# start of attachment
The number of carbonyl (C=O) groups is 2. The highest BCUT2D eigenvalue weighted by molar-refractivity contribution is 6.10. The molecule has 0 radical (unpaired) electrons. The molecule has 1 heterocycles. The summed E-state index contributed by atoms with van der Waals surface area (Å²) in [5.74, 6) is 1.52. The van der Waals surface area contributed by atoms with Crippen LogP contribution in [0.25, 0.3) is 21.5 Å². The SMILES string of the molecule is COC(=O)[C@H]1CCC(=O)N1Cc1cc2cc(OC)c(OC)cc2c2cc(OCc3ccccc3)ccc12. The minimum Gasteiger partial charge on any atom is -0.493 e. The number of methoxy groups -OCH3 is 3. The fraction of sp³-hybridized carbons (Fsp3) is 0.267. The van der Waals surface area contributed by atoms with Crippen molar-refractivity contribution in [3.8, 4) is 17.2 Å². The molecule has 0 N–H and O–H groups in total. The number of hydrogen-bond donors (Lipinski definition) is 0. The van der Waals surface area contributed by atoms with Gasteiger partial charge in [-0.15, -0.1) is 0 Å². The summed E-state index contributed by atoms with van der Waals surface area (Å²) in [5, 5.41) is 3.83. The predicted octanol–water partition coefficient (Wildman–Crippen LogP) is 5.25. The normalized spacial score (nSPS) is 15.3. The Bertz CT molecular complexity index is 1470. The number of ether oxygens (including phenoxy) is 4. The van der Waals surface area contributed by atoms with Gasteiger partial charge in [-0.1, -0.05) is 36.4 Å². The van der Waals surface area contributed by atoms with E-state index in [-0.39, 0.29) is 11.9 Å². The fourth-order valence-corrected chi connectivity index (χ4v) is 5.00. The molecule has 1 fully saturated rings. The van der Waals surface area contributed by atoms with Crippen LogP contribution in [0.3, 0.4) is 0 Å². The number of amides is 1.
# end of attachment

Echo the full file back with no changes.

The number of carbonyl (C=O) groups is 2. The highest BCUT2D eigenvalue weighted by molar-refractivity contribution is 6.10. The molecule has 0 radical (unpaired) electrons. The molecule has 1 heterocycles. The summed E-state index contributed by atoms with van der Waals surface area (Å²) in [5.74, 6) is 1.52. The van der Waals surface area contributed by atoms with Crippen LogP contribution in [0.25, 0.3) is 21.5 Å². The SMILES string of the molecule is COC(=O)[C@H]1CCC(=O)N1Cc1cc2cc(OC)c(OC)cc2c2cc(OCc3ccccc3)ccc12. The minimum Gasteiger partial charge on any atom is -0.493 e. The number of methoxy groups -OCH3 is 3. The fraction of sp³-hybridized carbons (Fsp3) is 0.267. The van der Waals surface area contributed by atoms with Crippen molar-refractivity contribution in [3.8, 4) is 17.2 Å². The molecule has 0 N–H and O–H groups in total. The number of hydrogen-bond donors (Lipinski definition) is 0. The van der Waals surface area contributed by atoms with Gasteiger partial charge in [-0.15, -0.1) is 0 Å². The summed E-state index contributed by atoms with van der Waals surface area (Å²) in [5, 5.41) is 3.83. The predicted octanol–water partition coefficient (Wildman–Crippen LogP) is 5.25. The normalized spacial score (nSPS) is 15.3. The Bertz CT molecular complexity index is 1470. The number of ether oxygens (including phenoxy) is 4. The van der Waals surface area contributed by atoms with Gasteiger partial charge in [-0.1, -0.05) is 36.4 Å². The van der Waals surface area contributed by atoms with E-state index in [-0.39, 0.29) is 11.9 Å². The fourth-order valence-corrected chi connectivity index (χ4v) is 5.00. The molecule has 1 fully saturated rings. The van der Waals surface area contributed by atoms with Crippen LogP contribution in [0.3, 0.4) is 0 Å². The number of amides is 1.